But then there is this, entitled “War of Words”

There was a war between the Kentuckians and the Hoosiers. The Kentuckians were throwing firecrackers and the Hoosiers were lighting them and throwing them back.

There was a Hoosier fishing on one bank and a Kentuckian fishing on the other. The Hoosier was catching lots of fish while the Kentuckian had none. The Kentuckian said “I’m not getting any bites over here.” The Hoosier said “Come over and try this side, I’ll shine my flashlight beem and you can walk over it.” The Kentuckian said, “No way, I’ll get halfway there and you’ll turn it off.”

Have your heard about the new state farm?
They put a fence around
Kentucky.

Why do ducks fly upside down over
Kentucky?
There’s nothing worth shitting on.

Do you know why they built a bridge across the
Ohio River?
So Kentuckians can swim across in the shade.

The second section – or book – within this book, A Little Cemetery, consists of four sequences, each of which has to do with the tales of ghosts, monsters or other matters of the paranormal. This piece comes immediately after the sequence – an account of trying to make a film of pet pigs that has become harder because the pigs have been eaten – which actually gives the book its title. It’s called “More Monsters”:

Several people offer to help us with our monsters. What do you mean by help? I ask, not sure if they intended to offer moral support or to help us capture the creature. Although we read the sign that said, “Take only memories,” we want to borrow our creature as proof of something bigger than ourselves and our big box stores, presidential funerals, and wars. This creature could cause all the books to be rewritten, all of science to pause and start over again. A harmless swatch of sweat or spit, the DNA is all we need, but we must get close enough to put a swab in its ear. We intend to give the monster back, not to murder it. Our trap? We need wire and steel, to build a cage to contain it, or we could live in the cage, in the thick of the deep woods protected by steel.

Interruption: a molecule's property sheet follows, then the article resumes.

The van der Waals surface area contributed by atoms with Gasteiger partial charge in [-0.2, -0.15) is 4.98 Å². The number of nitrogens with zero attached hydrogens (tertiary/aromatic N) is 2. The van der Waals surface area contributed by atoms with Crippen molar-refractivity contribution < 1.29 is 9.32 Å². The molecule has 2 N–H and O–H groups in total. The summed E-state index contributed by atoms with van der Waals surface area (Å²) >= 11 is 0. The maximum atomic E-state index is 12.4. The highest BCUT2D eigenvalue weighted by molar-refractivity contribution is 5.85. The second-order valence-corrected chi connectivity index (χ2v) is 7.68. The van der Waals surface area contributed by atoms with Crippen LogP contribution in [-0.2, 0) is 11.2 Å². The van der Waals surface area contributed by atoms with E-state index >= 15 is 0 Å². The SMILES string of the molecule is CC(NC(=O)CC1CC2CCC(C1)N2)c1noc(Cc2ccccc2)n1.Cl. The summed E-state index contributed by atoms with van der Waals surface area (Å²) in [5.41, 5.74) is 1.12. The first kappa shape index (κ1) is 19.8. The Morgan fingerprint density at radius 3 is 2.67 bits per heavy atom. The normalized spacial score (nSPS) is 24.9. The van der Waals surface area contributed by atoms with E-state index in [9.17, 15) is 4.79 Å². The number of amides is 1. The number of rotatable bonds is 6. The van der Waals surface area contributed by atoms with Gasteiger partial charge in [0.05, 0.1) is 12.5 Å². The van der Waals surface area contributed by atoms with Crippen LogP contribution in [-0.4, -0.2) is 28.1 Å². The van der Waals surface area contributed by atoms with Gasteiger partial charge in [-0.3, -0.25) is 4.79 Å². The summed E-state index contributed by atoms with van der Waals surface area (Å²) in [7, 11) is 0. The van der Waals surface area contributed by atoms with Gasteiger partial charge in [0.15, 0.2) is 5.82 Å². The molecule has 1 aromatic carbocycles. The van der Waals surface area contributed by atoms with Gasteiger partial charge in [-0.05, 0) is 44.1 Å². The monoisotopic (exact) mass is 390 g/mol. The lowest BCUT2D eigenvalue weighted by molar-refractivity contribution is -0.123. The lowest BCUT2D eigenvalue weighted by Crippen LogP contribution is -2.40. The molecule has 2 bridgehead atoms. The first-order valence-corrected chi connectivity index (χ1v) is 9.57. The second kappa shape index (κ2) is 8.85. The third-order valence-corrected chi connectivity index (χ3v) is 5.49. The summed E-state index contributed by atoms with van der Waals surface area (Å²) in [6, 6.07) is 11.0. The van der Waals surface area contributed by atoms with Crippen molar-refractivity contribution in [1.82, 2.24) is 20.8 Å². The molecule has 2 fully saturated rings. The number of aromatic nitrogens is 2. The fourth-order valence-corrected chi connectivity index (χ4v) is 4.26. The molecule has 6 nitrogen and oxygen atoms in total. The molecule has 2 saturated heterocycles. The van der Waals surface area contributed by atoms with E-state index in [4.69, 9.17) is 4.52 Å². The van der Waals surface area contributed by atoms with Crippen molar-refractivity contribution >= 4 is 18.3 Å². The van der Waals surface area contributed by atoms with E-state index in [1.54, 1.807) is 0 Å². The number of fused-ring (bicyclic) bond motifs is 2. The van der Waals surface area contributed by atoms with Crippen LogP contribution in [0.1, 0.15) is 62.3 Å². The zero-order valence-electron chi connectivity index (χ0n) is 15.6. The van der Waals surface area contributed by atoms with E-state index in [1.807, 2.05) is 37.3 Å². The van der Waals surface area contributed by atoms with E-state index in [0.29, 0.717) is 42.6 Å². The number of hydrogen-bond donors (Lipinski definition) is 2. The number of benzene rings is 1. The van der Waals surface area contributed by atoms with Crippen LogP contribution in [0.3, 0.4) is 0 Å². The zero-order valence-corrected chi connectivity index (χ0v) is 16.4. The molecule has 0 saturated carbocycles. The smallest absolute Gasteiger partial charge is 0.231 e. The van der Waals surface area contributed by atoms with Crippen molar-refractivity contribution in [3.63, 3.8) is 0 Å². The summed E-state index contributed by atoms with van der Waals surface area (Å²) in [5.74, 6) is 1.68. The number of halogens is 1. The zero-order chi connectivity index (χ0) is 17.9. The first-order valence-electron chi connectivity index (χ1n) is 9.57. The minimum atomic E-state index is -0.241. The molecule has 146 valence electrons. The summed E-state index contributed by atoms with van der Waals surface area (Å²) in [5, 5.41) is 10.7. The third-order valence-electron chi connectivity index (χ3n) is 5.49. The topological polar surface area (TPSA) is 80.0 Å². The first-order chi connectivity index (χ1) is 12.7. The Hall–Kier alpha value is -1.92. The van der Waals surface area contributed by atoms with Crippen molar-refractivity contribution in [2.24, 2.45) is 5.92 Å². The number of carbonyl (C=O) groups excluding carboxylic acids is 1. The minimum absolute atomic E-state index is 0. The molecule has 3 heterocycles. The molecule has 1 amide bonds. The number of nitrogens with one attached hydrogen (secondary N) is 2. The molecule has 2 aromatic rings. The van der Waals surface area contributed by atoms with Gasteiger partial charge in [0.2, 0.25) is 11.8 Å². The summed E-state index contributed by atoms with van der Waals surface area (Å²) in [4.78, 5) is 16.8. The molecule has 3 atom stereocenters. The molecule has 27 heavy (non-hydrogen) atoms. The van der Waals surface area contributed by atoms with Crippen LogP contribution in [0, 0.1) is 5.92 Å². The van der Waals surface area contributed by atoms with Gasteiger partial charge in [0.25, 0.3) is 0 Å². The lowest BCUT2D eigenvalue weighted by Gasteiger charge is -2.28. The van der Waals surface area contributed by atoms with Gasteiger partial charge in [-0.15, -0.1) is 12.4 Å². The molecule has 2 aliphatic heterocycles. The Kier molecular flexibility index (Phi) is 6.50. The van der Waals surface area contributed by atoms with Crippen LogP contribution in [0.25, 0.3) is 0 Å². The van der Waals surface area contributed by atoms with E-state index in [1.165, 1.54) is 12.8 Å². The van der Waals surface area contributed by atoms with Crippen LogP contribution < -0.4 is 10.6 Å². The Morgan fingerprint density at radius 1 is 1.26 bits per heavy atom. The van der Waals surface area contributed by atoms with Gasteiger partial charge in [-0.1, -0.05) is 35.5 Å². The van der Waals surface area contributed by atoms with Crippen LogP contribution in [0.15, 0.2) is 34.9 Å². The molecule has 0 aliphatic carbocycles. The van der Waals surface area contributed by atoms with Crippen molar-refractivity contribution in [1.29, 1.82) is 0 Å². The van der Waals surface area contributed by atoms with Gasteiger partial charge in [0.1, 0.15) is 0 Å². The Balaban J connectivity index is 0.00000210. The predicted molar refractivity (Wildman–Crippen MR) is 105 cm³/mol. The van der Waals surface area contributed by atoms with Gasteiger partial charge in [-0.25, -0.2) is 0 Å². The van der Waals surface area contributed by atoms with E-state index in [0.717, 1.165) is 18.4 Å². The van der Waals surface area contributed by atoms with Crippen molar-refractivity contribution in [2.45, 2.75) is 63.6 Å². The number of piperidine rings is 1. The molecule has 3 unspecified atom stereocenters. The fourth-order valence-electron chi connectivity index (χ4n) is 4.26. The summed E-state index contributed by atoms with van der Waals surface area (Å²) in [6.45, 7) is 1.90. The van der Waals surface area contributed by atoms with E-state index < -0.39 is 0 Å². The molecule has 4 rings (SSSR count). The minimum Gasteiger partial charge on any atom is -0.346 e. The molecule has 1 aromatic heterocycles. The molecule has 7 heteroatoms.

A Little Cemetery, in this sense, is the closest thing I’ve read in a serious work to something akin to the X Files. But it is also the case (and probably where I’d turn if I were trying to work this out in a much longer paper) that in addition to all these supplements from beyond the grave the driving force here seems very much to be gender.

In an issue of the journal Narrativity, Coultas once wrote of herself:

I'm a failed short story writer in the traditional sense. I write the way I write because I have no choice. I wish I could write in a traditional narrative shape (plot, characters, conflict), I mean that I don't do characters that begin to talk and speak as independent entities with free will. I've always been attracted to language more than plot and character. And I hate most fiction. I hate the whole artificial structure of popular fiction yet love artificial elevated language. My last attempt at straight fiction has left me stuck with 6 pages of notes about Southern Indiana carnival life. But every once in a while I fall in love enough to keep going.

I focus on sentences and images. I like to describe. I'm most influenced by documentary film and photographic essays at the moment, and taking a cue from visual artists and piling up a lot of shit (dumping memories, images, found objects into a journal), then sculpting it for a shape. I use narrative to connect, also I'm a sucker for a narrative riff and for beauty. I'm called a poet and prose writer and I'm at home with both titles: however, my main company consists of poets and poetry is a large chunk of my literary diet.

Except for the “failed” bit, this sounds on target, accurate to the experience of Marvelous Bones. What Coultas doesn’t discuss, tho, is how she goes about that sculpting process, which in fact is what makes this work riveting, completely unlike a “piling up.” Rather, both projects here feel more like careful stalking, circumambulations of nuance, accumulations of meaning into layers. The result is a complete world, quite unlike any other.